This is particularly important when we try to reduce everything we do to making decisions and acting on the results of those decisions. In this regard I need to draw attention to (and recommend) the book Thinking in Time: The Uses of History for Decision Makers, by Richard Neustadt and Ernest May. This book is basically a series of case studies, each of which involves an act of presidential decision making in a time of crisis. The theme behind the entire book involves the way in which Neustadt and May characterize what they mean by "thinking in time." Basically, it involves asking two fundamental questions:
- How did we get into this situation?
- Given a course of action to consider, what will be the consequences of following that course?
This also brings in an important reflection of decision support technology that goes all the way back to the pioneers of that technology: Peter Keen and Michael Scott Morton. Their first book on the subject, Decision Support Systems, begins by drawing the distinction between efficient and effective decision making. The punch line, of course, is that it is always necessary to strive for the latter, rather than the former. I believe that one of the hazards of the way in which specialized education is taught (if not of the subject-matter itself) is that efficiency tends to get the upper hand over effectiveness, simply because it is easier to evaluate efficiency, while evaluating effectiveness demands all the subtleties of "thinking in time." (We are back in the world of looking for your keys where the light is better, even if you know you did not lose them there.)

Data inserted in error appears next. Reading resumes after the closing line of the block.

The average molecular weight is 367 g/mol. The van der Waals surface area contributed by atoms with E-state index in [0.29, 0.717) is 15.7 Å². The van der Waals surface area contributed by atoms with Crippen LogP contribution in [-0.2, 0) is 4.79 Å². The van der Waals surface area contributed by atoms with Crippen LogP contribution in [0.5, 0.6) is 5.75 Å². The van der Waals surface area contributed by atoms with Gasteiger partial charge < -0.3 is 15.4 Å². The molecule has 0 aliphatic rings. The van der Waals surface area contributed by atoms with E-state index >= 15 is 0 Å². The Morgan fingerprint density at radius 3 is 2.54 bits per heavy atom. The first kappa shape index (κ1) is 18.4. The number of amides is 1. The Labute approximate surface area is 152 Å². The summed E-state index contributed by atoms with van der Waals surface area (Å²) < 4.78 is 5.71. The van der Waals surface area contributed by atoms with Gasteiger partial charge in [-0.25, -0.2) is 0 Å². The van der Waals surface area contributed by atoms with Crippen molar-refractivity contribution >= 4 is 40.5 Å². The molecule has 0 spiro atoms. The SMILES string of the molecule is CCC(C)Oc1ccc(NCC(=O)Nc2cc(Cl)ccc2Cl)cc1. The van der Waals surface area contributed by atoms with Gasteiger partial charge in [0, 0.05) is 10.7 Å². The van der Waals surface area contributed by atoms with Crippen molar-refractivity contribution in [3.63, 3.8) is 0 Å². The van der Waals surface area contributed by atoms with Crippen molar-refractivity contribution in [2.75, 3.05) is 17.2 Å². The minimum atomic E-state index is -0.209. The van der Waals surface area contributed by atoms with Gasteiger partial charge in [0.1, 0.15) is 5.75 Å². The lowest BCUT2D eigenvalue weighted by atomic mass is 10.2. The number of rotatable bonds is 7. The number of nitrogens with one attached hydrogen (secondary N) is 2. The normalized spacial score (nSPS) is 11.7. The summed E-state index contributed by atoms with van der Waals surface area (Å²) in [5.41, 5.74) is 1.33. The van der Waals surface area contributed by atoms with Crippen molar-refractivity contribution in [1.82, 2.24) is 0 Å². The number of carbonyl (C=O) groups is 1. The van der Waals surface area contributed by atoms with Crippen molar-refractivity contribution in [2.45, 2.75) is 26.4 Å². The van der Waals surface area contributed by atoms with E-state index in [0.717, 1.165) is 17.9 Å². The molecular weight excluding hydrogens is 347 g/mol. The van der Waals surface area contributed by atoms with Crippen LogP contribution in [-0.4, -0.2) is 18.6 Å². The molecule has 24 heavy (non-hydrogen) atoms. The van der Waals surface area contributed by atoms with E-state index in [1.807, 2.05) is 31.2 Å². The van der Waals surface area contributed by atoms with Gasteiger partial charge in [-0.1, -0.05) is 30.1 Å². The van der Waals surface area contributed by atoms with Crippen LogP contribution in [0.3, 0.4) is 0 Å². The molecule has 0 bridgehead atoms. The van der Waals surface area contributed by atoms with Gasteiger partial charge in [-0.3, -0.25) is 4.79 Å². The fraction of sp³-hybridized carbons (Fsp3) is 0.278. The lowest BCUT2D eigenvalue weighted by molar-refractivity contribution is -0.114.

So perhaps there should be some corner of our educational process that makes sure we do not forget that it can be all right to just live in the world, without necessarily controlling (or feeling you can control) it. I do not mean this as a granola-based go-with-the-flow philosophy. Rather, to reflect on the quote in my Blast, you should be able to live in the world without "fear, superstition and pettiness," because the world throws so much at that stuff in our path that we should delude ourselves into believing the the only way to deal with it is to control it!